Orthodox doctors (‘scuse the alliteration) and advocates of alternative medicine can’t seem to agree on whether magnetic therapy works. But while the jury may still be out, it seems that there are a couple of things that may be said with confidence. The first is that in the world of doctors, pharmaceutical companies and Big Business medicine, the orthodox view prevails. That is, you can’t get magnetic therapy – let alone magnetic bracelets – on the NHS! But secondly – I would say this is more important – in the realm of public opinion, there is increasing acceptance of magnetic therapy, at least for pain relief. (There is no widespread acceptance that magnetic jewellery can actually cure ailments.)
It is therefore quite surprising that Wikipedia – an encyclopaedia of the people, by the people, for the people – should characterize Magnet Therapy as “pseudoscientific”. Has no one tried to challenge this sweeping statement? After all, in theory, anyone can contribute to Wikipedia. Well guess what? Somebody tried. They checked out Wikiepdia’s own sources and found that one of the articles that Wikipedia used to justify its scepticism said something quite different:
For osteoarthritis, the evidence is insufficient to exclude a clinically important benefit, which creates an opportunity for further investigation.” [Emphasis added]
And they changed the article accordingly, explaining why in an attached note. But the main author of the article wasn’t having it and simply removed the sentence! So someone else put it back in abbreviated form and pointed out that (again!) that the added sentence was taken directly from the source that the original author had already cited.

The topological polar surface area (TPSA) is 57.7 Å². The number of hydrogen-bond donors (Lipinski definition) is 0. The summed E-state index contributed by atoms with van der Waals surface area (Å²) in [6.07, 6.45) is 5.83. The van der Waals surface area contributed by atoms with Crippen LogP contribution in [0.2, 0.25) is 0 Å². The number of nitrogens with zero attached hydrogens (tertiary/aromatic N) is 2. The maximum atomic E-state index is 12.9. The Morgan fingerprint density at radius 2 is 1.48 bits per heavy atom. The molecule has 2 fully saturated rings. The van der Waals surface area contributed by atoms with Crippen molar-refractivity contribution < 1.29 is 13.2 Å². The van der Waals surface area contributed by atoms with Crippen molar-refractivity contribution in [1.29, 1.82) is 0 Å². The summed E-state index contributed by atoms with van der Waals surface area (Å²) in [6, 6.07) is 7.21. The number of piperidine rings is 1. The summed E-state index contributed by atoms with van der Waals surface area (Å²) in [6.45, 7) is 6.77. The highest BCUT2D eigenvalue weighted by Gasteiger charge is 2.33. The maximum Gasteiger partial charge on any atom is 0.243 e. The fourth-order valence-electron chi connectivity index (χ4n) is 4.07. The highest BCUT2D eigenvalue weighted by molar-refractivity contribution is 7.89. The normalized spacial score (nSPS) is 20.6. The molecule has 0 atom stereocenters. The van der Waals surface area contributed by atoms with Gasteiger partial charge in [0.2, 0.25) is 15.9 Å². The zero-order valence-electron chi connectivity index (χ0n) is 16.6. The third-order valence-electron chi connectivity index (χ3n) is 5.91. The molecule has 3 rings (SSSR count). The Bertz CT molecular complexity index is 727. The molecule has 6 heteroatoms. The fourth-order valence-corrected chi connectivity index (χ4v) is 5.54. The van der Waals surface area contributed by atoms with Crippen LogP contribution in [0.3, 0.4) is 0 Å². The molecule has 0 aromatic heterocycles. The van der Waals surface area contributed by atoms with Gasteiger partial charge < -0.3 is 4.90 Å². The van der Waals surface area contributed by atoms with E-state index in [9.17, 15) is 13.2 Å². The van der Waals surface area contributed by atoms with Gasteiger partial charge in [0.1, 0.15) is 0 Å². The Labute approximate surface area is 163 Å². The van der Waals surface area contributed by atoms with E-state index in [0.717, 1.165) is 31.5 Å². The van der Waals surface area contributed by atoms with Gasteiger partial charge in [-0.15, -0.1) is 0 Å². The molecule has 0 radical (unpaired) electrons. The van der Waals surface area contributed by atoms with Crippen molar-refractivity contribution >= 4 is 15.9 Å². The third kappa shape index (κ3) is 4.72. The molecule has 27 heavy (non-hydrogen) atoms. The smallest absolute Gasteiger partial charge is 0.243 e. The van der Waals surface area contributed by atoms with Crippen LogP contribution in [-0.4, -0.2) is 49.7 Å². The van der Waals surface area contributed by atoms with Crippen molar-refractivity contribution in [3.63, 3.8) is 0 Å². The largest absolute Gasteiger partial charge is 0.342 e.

But again the original author removed it! Having said that, the author also realized that he (she?) was skating on thin ice so they threw in another reference, this time to a 2012 study on magnetic therapy in osteoarthritis that was supposed to strengthen their case.
However, even this 2012 study was a little more balanced and nuanced than the original author implied. It contained the following:
There is not sufficient evidence to recommend any of the practitioner-based complementary therapies considered here for the management of OA, but neither is there sufficient evidence to conclude that they are not effective or efficacious. [Emphasis added]
It seems that there was a raging gulf between what the author was saying and what his sources actually claimed. In fact both studies cited by the author suggested that magnetic therapy does work, but this was qualified by them both noting that the studies that purported to prove this were small.
The other main argument they use to question the favourable studies was the difficulty in conducting a double-blind study because the subjects can easily check if the magnets are real by holding them to a ferrous surface. But surely if people agree to participate in a study then they would hardly go out of their way to undermine the results by cheating. But then, another article suggested that they might be getting information subconsciously:
Perhaps subjects with magnetic bracelets subconsciously detected a tiny drag when the bracelets were near ferromagnetic surfaces (which are ubiquitous in modern life), and this distracted or otherwise influenced the perceived pain.
This is basically arguing that the patient started off thinking the magnet was fake, then found out subconsciously that it was actually a genuine magnet and then felt better (again subconsciously) because of this subconscious discovery! And that is a scientific approach?
If we don’t leap through hoops or mold the facts to fit the theory, we must accept the evidence of these studies: magnetic therapy works for pain relief – and that’s a proven fact.